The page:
Members of the Craik RCMP detachment were also kept busy on Wednesday, responding to a total of nine highway incidents between 4 a.m. and 1 p.m.  

Cyclones top Craik in pre-season action

Davidson’s Tim Spencer (57) and Craik’s Jared Broderson (22) battle for the puck during an exhibition game Wednesday.

By Joel van der Veen

DAVIDSON — With a new season on the horizon, the Davidson Cyclones hit the ice for pre-season action against the Craik Warriors on Wednesday.

The Cyclones hosted the Warriors at the AGT Centre, leading from the start and ultimately winning 10-3.

Derek Allan, who has served as the Cyclones’ captain since 2012, said the game was a good opportunity for the team to play together on the ice before the season begins.

Allan said the Cyclones’ bench is currently a little emptier than they’d like it to be, calling the situation “not ideal.”

Fourteen players were on the bench on Wednesday. Allan said he has 13 or 14 players committed for this season, but he’s still trying to recruit more.

So far, Tim Spencer is the sole new addition to the Cyclones roster. A native of Carnduff, his career has included stints with multiple teams in the American Hockey League. He had three assists in Wednesday’s game.

Among the returning players are two imports, defensemen Brett Ward and Matt Saunderson.

Brad Morrison also returns as the Cyclones’ head coach, with Jason Schneider serving as assistant coach.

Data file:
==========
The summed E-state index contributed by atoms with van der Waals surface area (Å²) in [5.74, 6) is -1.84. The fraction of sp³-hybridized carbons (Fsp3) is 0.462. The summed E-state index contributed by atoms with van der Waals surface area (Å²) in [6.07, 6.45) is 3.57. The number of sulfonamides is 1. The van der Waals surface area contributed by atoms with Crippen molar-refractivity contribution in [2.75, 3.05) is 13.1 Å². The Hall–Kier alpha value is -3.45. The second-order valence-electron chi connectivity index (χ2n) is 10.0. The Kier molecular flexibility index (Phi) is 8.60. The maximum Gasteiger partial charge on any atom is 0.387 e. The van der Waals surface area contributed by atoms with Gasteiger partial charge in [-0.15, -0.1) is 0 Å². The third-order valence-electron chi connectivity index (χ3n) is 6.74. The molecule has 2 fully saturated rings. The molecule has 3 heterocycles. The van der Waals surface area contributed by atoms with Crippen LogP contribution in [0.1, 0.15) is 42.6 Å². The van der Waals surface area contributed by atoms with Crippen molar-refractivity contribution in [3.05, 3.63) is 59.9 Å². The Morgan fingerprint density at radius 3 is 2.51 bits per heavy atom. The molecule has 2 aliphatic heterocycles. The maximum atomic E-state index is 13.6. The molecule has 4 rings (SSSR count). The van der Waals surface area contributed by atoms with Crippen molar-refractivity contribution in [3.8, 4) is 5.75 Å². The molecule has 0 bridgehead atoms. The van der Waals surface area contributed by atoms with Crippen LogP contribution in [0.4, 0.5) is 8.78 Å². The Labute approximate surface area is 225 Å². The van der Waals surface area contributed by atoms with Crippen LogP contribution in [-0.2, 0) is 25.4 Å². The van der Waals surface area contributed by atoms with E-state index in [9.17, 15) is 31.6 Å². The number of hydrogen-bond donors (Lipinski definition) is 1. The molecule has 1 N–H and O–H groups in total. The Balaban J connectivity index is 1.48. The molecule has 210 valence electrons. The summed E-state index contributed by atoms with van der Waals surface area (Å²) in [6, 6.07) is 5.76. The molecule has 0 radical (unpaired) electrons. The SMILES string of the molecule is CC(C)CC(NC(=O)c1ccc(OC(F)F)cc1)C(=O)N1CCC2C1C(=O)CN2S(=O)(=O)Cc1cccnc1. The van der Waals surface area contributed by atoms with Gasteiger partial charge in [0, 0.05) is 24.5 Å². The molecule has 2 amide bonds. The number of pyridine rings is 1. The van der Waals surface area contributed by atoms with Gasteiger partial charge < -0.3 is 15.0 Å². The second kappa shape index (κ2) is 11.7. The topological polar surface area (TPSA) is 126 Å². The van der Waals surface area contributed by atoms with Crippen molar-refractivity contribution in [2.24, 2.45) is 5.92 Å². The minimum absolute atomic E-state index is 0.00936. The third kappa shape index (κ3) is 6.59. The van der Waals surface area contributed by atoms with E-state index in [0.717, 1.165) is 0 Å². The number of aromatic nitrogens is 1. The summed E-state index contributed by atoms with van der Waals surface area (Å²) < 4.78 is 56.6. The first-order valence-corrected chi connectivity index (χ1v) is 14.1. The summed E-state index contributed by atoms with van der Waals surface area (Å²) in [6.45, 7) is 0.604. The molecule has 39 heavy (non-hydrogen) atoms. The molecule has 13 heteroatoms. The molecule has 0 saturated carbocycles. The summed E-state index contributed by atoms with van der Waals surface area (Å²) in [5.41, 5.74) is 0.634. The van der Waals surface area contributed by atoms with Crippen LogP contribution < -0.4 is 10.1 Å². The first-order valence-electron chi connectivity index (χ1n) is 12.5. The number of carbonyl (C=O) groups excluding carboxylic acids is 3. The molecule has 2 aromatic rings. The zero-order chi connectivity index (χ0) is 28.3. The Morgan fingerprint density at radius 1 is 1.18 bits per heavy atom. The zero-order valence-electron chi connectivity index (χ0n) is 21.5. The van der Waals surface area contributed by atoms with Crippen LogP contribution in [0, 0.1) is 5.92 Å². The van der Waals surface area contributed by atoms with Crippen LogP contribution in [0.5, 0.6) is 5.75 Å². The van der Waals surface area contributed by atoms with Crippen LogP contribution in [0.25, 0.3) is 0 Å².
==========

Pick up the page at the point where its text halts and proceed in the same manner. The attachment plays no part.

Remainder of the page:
Given the team’s current numbers, Allan said it’s hard to predict what the season ahead will hold.

“We’ve lost quite a few really good players,” he said. “I think the team will jell pretty good. . . As long as we go out there and have fun, that’s the main thing.”

The Cyclones are again playing in the Long Lake Hockey League, which grew this season with the addition of the Wynyard Monarchs.

The league also includes the Drake Canucks, the Lanigan Pirates, the LeRoy Braves and the Watrous Winterhawks.

The Long Lake teams will face an expanded field of teams this year, thanks to an interlocking arrangement with the Fort Carlton Hockey League (FCHL).

Allan said they will be playing one game against each of the four FCHL teams, which include Tisdale, Wakaw, Waldheim and Hague. Those games will count towards the Long Lake teams’ records.

“We’ll get to see some new teams, instead of playing the same four or five teams all winter,” he said. “It’ll be good.”